Congressional testimony taken Wednesday showed the car company produced vehicles that locked owners inside and wouldn't let them exit, one of a host of problems the automaker faced. The House Committee on Oversight and Government Reform took testimony from several high-ranking Fisker executives, including founder Henrik Fisker. The committee is looking at whether Fisker properly used $192 million in Department of Energy loans.
The committee is hoping to use Fisker as an example of what Republicans view as government waste. Republicans have targeted Fisker and Solyndra, a solar panel company that went under shortly after taking loans from the Department of Energy, as examples of the folly of putting government money in start-up companies backed by political allies of President Obama.
Fisker received money from a similar loan program started under the Bush administration.
Fisker was the only car company present, though GM, Ford and other automakers have also taken loans. The Fisker loan represents less than 2 percent of the car-loan program, Democrats told The Associated Press. Fisker, though, has apparently been failing to meet its milestones for these loans since as early as 2010.
The committee is chaired by Darrell Issa (R-Calif.), an especially belligerent member of Congress when it comes to government investments in private industry, entitlements and just about anything supported by the Obama Administration. Issa compared Fisker to Yugo's founder Malcolm Bricklin, Preston Tucker (made famous in the Francis Ford Coppola film Tucker), and asserted that Fisker made mistakes that GOP Presidential Candidate "Mitt Romney would not have made on his first day out of business school."
The DOE recently seized $21 million in a reserve account of Fisker as the company readies for a probable bankruptcy filing. "While this is a hard time for the company's employees and investors, our overall portfolio of more than 30 projects continues to perform well and more than 90 percent of the $10 billion loan loss reserves Congress established remains intact," DOE spokesperson Aiofe McCarthy said.
Opponents of the President and of government investment in green energy don't have to work very hard to make the example of Fisker Automotive look bad to voters. That specific company should never have been on the receiving end of tax-payer investment.
While Fisker only received $192 million of what would have been DOE loans of more than $500 million if it had been able to meet its milestones, the company raised and burned through a total of about $1 billion, according to news reports. The rest was provided by private investment.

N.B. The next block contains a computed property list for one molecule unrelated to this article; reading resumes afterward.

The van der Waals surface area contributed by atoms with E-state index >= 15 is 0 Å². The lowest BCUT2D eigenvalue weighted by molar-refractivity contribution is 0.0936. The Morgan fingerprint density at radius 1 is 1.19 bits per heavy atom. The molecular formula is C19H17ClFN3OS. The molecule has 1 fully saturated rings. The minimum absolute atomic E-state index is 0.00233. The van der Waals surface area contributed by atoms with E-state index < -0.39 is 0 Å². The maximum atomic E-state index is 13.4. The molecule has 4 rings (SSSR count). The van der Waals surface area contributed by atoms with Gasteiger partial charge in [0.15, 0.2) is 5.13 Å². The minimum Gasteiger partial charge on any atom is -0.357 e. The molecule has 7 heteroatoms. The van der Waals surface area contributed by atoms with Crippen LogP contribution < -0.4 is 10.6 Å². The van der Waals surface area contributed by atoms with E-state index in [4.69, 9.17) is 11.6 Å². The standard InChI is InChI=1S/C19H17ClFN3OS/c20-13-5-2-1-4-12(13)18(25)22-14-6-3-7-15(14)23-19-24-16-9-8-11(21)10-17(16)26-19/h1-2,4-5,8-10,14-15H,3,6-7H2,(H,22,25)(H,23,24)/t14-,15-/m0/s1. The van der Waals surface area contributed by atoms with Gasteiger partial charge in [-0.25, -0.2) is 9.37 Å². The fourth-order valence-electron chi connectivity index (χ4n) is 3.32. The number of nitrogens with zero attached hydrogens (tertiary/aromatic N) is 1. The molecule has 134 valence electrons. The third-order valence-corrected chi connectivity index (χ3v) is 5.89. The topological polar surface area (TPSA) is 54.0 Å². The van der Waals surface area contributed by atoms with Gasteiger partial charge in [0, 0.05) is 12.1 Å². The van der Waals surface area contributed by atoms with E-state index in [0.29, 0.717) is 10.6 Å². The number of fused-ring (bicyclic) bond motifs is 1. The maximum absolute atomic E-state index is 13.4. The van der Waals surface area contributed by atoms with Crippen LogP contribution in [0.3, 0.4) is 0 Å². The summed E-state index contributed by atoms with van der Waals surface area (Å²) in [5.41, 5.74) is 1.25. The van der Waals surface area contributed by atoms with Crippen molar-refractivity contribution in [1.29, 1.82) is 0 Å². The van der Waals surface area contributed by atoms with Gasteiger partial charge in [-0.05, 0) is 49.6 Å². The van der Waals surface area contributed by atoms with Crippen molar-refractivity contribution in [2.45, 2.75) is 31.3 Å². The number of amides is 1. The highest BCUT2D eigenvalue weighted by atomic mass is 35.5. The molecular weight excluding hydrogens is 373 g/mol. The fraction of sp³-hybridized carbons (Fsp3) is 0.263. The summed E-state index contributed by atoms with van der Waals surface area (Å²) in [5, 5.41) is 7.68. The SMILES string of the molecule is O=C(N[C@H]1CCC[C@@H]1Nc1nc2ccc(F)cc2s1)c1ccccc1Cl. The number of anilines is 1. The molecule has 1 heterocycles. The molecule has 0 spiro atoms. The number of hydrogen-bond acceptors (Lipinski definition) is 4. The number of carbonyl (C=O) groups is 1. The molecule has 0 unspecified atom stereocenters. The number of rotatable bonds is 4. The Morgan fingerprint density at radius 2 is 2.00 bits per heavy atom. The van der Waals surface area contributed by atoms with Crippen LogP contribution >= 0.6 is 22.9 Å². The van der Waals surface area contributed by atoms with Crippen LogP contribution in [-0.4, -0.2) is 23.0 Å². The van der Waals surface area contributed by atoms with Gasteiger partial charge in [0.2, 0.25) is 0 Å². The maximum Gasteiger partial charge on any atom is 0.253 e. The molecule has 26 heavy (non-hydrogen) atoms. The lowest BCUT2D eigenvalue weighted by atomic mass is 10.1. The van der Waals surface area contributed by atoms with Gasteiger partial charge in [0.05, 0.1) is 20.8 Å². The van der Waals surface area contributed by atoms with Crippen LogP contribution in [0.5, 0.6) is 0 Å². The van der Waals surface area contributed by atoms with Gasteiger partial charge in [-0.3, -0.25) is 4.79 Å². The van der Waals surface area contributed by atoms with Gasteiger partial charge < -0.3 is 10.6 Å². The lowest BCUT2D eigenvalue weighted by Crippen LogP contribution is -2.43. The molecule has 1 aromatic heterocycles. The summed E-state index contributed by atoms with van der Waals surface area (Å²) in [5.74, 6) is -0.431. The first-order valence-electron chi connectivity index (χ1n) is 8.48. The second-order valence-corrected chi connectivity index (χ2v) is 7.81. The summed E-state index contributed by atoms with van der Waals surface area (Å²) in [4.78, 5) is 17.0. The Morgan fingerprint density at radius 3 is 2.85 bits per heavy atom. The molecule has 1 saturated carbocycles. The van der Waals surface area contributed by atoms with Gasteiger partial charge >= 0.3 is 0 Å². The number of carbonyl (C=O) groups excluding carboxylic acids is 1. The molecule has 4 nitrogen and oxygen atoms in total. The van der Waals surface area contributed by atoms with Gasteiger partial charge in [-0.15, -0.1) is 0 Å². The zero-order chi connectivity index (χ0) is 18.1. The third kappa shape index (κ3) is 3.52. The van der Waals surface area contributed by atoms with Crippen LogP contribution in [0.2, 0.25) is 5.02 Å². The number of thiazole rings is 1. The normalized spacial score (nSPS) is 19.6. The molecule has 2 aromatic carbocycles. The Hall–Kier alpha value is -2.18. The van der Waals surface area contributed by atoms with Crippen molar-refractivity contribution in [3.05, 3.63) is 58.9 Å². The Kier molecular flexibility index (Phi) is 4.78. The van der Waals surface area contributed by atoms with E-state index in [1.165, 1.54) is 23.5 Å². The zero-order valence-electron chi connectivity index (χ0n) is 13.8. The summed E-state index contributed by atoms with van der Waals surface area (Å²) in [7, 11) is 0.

All of Fisker's problems beg the question, why did the U.S. invest in this company in the first place?
Five Reasons Why Taxpayers Should Never Have Financed Fisker
1. If Fisker could raise a total of $1.2 billion, with less than 20 percent coming from taxpayers, why involve the taxpayers at all? Private investment, such as that coming from private-equity/venture capital firm Kleiner-Perkins, couldn't have covered the whole nut? Why did the private investors need the tax-payer participation?
2. Start-up car companies are about the highest risk investment a person can make. It takes enormous amounts of capitol to sustain a car company through engineering, development, safety testing, distribution, etc. A lot can go wrong, and ultimately the success of a car company with a new brand is going to depend on how good its marketing is, not how good the technology is.
3. The government has no business staking a car company with no track record. The bailouts of General Motors and Chrysler in 2009 were different cases, because the scale and scope of those businesses were highly intertwined with other supplier companies, dealers, etc. A huge chunk of the economy was riding on the future of GM and Chrysler.
4. Government investment is much better directed at building up the infrastructure to support electric vehicles nationwide, as well as in making batteries less costly. Car companies like Ford, GM, Toyota, Honda and Nissan can make all the EVs and extended range EVs this country is ever going to buy. What they need is batteries to cost less and more charging infrastructure. Supporting and investing in technology companies, such as battery makers or those building fast-chargers, is one thing. And that endeavor is entirely worthwhile. Investment in car companies using that tech is just not necessary or appropriate.
5. All offices of government should look at the optics of investing in a company making products that only the wealthiest three percent or so of households are going to buy. Fisker's cars cost in excess of $100,000, and the model that was going to be built in Delaware with the DOE loans was going to cost around $50K or so. Let the private equity firms, whose executives would be the ones buying these cars, fund the start-up builders.